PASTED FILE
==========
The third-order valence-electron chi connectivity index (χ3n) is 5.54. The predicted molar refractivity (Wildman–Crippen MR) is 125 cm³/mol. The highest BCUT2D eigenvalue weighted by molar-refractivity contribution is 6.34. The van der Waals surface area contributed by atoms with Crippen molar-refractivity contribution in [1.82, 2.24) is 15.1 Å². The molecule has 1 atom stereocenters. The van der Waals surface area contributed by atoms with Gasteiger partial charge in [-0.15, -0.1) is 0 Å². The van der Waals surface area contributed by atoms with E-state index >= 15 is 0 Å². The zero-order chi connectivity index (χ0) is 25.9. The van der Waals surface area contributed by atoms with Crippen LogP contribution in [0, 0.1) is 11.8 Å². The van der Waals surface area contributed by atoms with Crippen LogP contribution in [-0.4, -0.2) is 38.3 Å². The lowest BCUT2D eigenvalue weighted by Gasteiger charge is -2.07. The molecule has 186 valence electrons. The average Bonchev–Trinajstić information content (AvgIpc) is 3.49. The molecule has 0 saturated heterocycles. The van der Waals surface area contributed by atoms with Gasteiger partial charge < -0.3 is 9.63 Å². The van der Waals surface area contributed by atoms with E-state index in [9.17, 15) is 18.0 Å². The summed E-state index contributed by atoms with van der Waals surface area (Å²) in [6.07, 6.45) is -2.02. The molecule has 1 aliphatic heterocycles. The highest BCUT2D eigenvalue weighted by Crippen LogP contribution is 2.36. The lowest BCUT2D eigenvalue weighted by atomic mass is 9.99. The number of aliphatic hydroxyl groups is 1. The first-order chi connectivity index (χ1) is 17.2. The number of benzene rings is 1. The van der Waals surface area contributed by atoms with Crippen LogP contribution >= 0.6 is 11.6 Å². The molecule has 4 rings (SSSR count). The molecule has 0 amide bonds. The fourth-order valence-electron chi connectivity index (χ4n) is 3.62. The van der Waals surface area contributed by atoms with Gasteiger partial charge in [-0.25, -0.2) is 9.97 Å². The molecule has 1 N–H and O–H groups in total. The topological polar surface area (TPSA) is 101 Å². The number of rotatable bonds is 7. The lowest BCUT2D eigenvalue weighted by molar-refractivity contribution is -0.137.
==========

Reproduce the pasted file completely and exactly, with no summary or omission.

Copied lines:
The third-order valence-electron chi connectivity index (χ3n) is 5.54. The predicted molar refractivity (Wildman–Crippen MR) is 125 cm³/mol. The highest BCUT2D eigenvalue weighted by molar-refractivity contribution is 6.34. The van der Waals surface area contributed by atoms with Crippen molar-refractivity contribution in [1.82, 2.24) is 15.1 Å². The molecule has 1 atom stereocenters. The van der Waals surface area contributed by atoms with Gasteiger partial charge in [-0.15, -0.1) is 0 Å². The van der Waals surface area contributed by atoms with E-state index >= 15 is 0 Å². The zero-order chi connectivity index (χ0) is 25.9. The van der Waals surface area contributed by atoms with Crippen LogP contribution in [0, 0.1) is 11.8 Å². The van der Waals surface area contributed by atoms with Crippen LogP contribution in [-0.4, -0.2) is 38.3 Å². The lowest BCUT2D eigenvalue weighted by Gasteiger charge is -2.07. The molecule has 186 valence electrons. The average Bonchev–Trinajstić information content (AvgIpc) is 3.49. The molecule has 0 saturated heterocycles. The van der Waals surface area contributed by atoms with Gasteiger partial charge < -0.3 is 9.63 Å². The van der Waals surface area contributed by atoms with E-state index in [9.17, 15) is 18.0 Å². The summed E-state index contributed by atoms with van der Waals surface area (Å²) in [6.07, 6.45) is -2.02. The molecule has 1 aliphatic heterocycles. The highest BCUT2D eigenvalue weighted by Crippen LogP contribution is 2.36. The lowest BCUT2D eigenvalue weighted by atomic mass is 9.99. The number of aliphatic hydroxyl groups is 1. The first-order chi connectivity index (χ1) is 17.2. The number of benzene rings is 1. The van der Waals surface area contributed by atoms with Crippen LogP contribution >= 0.6 is 11.6 Å². The molecule has 4 rings (SSSR count). The molecule has 0 amide bonds. The fourth-order valence-electron chi connectivity index (χ4n) is 3.62. The van der Waals surface area contributed by atoms with Gasteiger partial charge in [-0.25, -0.2) is 9.97 Å². The molecule has 1 N–H and O–H groups in total. The topological polar surface area (TPSA) is 101 Å². The number of rotatable bonds is 7. The lowest BCUT2D eigenvalue weighted by molar-refractivity contribution is -0.137.